Funding Phase II
Lightweight buildings show an increased sensitivity to thermal oscillations due to their reduced heat capacity. This means that the room temperature reacts more sensitively to external and internal influences such as fluctuating solar irradiation or varying room usage. The problem is further worsened by temperature amplitudes increasing with climate change and particularly affects building overheating during summer season.
As a possible solution, facade-integrated adsorption systems are investigated and developed for the first time in this subproject. These systems are characterized by a high heat storage capacity combined with a low storage mass. In addition, adsorption systems can also be operated as chillers to actively provide cooling power. In contrast to conventional, passive construction materials, this allows the complete compensation of thermal loads as well as the specific provision of cooling power at desired times and with defined power rates.
The adsorption material is decisive for the suitability of closed low-pressure adsorption systems for thermal management of lightweight buildings. A promising adsorption pair is given by the adsorbent zeolite and water. The system and process are shown schematically in the figure below. The adsorber (A) is realized as an outer element of the building envelope in such a way that it can directly absorb the incident solar radiation, but also selectively dissipate heat. In a first phase, the adsorber is heated by the solar radiation so that the bound water desorbs. The released vapor flows to the condenser (K) on the side facing away from the sun, where it condenses. At the beginning of the second phase, the adsorber is shaded and the condensate is partially pumped to the evaporator. As soon as the evaporator is connected to the adsorber, the adsorber adsorbs the vapor. This inevitably induces the evaporation of the water in the evaporator, which in turn cools the building interior.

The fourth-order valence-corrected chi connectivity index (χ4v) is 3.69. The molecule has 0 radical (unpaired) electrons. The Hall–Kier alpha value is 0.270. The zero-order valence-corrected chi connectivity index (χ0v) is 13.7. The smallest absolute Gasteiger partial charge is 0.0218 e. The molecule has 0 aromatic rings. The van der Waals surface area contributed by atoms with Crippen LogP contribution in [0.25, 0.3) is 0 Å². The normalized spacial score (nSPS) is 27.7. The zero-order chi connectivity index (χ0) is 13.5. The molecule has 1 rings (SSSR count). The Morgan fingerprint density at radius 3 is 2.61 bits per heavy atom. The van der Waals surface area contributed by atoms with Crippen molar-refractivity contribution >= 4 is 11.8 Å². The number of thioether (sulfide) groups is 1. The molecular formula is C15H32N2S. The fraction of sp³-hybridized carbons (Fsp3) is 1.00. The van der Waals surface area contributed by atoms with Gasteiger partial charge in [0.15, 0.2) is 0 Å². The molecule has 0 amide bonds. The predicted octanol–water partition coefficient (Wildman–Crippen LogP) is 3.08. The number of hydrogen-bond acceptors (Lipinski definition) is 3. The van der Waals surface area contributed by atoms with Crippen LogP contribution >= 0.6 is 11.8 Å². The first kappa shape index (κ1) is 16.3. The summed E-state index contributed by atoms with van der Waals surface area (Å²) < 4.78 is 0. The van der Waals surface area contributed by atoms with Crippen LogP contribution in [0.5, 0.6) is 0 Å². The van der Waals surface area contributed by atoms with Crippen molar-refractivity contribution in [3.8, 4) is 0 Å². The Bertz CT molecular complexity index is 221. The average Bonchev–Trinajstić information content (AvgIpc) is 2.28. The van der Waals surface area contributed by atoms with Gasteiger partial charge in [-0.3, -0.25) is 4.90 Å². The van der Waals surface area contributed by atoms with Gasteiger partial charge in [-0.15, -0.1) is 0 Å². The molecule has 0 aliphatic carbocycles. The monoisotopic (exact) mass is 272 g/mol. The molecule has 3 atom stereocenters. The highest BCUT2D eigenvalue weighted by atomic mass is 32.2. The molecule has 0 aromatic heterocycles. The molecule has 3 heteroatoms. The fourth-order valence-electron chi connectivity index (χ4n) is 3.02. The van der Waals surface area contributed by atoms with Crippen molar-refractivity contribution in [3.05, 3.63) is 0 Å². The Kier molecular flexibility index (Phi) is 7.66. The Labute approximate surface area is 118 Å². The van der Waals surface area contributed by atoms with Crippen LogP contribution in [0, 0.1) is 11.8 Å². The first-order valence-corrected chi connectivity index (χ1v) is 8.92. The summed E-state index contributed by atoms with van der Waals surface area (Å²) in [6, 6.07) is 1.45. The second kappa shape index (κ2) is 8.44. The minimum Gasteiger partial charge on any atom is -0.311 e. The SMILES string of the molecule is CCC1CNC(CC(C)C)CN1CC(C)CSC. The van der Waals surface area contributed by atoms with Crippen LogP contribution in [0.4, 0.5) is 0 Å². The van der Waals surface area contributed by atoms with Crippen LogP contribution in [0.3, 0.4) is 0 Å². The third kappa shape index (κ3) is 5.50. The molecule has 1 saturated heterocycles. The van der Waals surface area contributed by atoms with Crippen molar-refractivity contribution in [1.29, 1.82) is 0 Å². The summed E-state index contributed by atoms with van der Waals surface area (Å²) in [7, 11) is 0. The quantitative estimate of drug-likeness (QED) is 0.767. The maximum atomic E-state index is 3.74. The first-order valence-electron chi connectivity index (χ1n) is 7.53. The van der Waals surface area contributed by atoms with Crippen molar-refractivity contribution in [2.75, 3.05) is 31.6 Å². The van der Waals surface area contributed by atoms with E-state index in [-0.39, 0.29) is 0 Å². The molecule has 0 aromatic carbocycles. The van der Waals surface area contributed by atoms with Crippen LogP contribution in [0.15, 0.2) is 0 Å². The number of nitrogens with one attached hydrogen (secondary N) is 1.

In order to finally obtain a fully functional and fully-fledged adsorption facade element, it is necessary to take into account building physics requirements as well as architectural and construction design aspects. The building physics requirements concern, among others, moisture, heat and sound insulation as well as indoor climate and comfort. With regard to architectural design, the limited color spectrum of the dark solar collector surfaces in particular poses a particular challenge regarding the acceptance of the adsorption facade element, for which solutions must be found.
In the first phase of the subproject, suitable designs for the components and their envelope surfaces are determined through modelling and simulation. Based on this, the detailed technical designs will be developed. Subsequently, through experimental investigations will be carried out, using a laboratory test chamber. In parallel to the experimental investigation, concepts for integration into building facades will be elaborated and the technical designs will be modified accordingly. The subproject will conclude with the implementation of the adsorption facade element from the laboratory test chamber on the demonstrator building.
- Dr.-Ing. Micha Schäfer, Institut für Gebäudeenergetik, Thermotechnik und Energiespeicherung
- Prof. Dr. André Thess, Institut für Gebäudeenergetik, Thermotechnik und Energiespeicherung
- Prof. Dipl.-Ing. Arch. Dipl. Des. Martin Ostermann, Institut für Baukonstruktion
- Dr.-Ing. Sumee Park, Fraunhofer-Institut für Bauphysik
- Olaf Böckmann M.Sc., Institut für Gebäudeenergetik, Thermotechnik und Energiespeicherung
- Dipl.-Arch. Andreas Greiner, Institut für Baukonstruktion
- Simon Weber M.Sc., Institut für Akustik und Bauphysik